Let $S=\mathbf{r}\left(T\right)$ be a parametric surface. At each regular point the two unit normals are

${\mathbf{n}}_{1}=\frac{\frac{\partial \mathbf{r}}{\partial u}×\frac{\partial \mathbf{r}}{\partial v}}{‖\frac{\partial \mathbf{r}}{\partial u}×\frac{\partial \mathbf{r}}{\partial v}‖}\phantom{\rule{1em}{0ex}}\text{and}\phantom{\rule{1em}{0ex}}{\mathbf{n}}_{2}=-{\mathbf{n}}_{1}.$

This definition makes $‖{\mathbf{n}}_{1}‖=‖{\mathbf{n}}_{2}‖=1$. That there are two normal vectors is expected because there are two sides to the surface at each point, one is just the opposite direction to the other. When we have two parameterizations of the same surface, they always have the same pair of normals at any regular point, but which one is ${\mathbf{n}}_{1}$ and which one is ${\mathbf{n}}_{2}$ can be different.

If $\mathbf{f}$ is a vector field then $\mathbf{f}\cdot \mathbf{n}$ is the component of the flow in direction of $\mathbf{n}$.

Definition (vector surface integral)

Let $S=\mathbf{r}\left(T\right)$ be a parametric surface and $\mathbf{f}$ a vector field. The integral

is said to be the surface integral of $\mathbf{f}$ with respect to the normal $\mathbf{n}$.

For convenience let $\mathbf{N}=\frac{\partial \mathbf{r}}{\partial u}×\frac{\partial \mathbf{r}}{\partial v}$ and $\mathbf{n}=\mathbf{N}/‖\mathbf{N}‖$. Observe that

and so for evaluating the surface integral of a vector field there is typically no need to evaluate the norm of the fundamental vector product. Also note that because ${\mathbf{n}}_{1}=-{\mathbf{n}}_{2}$. This means that chosing one normal or the other simply corresponds to a minus sign in the evaluated integral. This is the notion that there is a choice of orientation inherent with a surface. As a tangible example imagine that the surface has a flow passing it and this flow is determined by a vector field. Then the surface integral would represent the total flow passing the given surface in a given direction.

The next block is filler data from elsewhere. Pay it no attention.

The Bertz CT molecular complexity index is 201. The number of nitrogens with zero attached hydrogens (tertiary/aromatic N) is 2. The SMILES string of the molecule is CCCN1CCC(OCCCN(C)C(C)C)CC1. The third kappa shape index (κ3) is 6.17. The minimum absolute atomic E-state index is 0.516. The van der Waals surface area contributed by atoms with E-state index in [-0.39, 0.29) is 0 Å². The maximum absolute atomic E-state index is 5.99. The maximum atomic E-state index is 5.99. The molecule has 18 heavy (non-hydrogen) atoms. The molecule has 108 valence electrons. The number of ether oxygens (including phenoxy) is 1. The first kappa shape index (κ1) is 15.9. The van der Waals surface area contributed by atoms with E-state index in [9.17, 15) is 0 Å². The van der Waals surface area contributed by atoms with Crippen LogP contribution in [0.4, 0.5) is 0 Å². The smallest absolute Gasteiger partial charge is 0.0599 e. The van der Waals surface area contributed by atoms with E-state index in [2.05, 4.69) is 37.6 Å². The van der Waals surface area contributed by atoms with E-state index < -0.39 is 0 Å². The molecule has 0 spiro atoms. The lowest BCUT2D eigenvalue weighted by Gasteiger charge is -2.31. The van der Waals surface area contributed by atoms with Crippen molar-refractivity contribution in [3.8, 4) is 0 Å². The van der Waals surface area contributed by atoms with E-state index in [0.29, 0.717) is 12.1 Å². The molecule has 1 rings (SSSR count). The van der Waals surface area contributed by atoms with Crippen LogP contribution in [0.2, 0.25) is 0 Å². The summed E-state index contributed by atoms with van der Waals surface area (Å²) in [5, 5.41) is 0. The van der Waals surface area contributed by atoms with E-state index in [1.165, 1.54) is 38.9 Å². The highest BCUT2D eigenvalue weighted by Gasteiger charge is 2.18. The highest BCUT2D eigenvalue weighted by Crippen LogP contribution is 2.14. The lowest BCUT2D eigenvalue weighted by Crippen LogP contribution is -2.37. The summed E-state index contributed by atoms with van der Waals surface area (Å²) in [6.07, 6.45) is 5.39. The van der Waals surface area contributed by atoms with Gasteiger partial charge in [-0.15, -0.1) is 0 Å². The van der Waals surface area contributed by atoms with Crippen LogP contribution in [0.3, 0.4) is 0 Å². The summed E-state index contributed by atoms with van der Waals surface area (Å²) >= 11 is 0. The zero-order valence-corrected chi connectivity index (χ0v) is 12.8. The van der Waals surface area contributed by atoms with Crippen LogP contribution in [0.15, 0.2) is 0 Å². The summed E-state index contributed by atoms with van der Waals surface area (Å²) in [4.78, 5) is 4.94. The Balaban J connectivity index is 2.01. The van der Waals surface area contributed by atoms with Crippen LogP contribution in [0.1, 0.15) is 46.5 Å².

## Curl and divergence ​

Suppose that $\mathbf{f}=\left(\begin{array}{c}{f}_{x}\\ {f}_{y}\\ {f}_{z}\end{array}\right)$ is a differentiable vector field.

Definition (curl)

The curl of $\mathbf{f}$ is defined as

$\mathrm{\nabla }×\mathbf{f}=\left(\begin{array}{c}\frac{\partial {f}_{z}}{\partial y}-\frac{\partial {f}_{y}}{\partial z}\\ \frac{\partial {f}_{x}}{\partial z}-\frac{\partial {f}_{z}}{\partial x}\\ \frac{\partial {f}_{y}}{\partial x}-\frac{\partial {f}_{x}}{\partial y}\end{array}\right).$

Definition (divergence)

The divergence of $\mathbf{f}$ is defined as

$\mathrm{\nabla }\cdot \mathbf{f}=\frac{\partial {f}_{x}}{\partial x}+\frac{\partial {f}_{y}}{\partial y}+\frac{\partial {f}_{z}}{\partial z}.$

Often the notation $\mathrm{curl}\mathbf{f}=\mathrm{\nabla }×\mathbf{f}$ and $\mathrm{div}\mathbf{f}=\mathrm{\nabla }\cdot \mathbf{f}$ is used instead. Note that the symbols"$×$" and "$\cdot$" used in the notation for curl and divergence are not truly representing the vector and scalar product but are more a convenient way to remember the definitions. These quantities satisfy the following basic properties which can all be proved by basic calculations.

• If $\mathbf{f}=\mathrm{\nabla }\phi$ then $\mathrm{\nabla }×\mathbf{f}=\mathbf{0}$,
• $\mathrm{\nabla }\cdot \left(\mathrm{\nabla }×\mathbf{f}\right)=0$,
• $\mathrm{\nabla }×\left(\mathrm{\nabla }×\mathbf{f}\right)=\mathrm{\nabla }\left(\mathrm{\nabla }\cdot \mathbf{f}\right)-{\mathrm{\nabla }}^{2}\mathbf{f}$.

The quantity defined as ${\mathrm{\nabla }}^{2}\phi =\mathrm{\nabla }\cdot \left(\mathrm{\nabla }\phi \right)=\frac{{\partial }^{2}\phi }{\partial {x}^{2}}+\frac{{\partial }^{2}\phi }{\partial {y}^{2}}+\frac{{\partial }^{2}\phi }{\partial {z}^{2}}$ is called the Laplacian and occurs in many applications of physics and mathematics.

Some examples:

If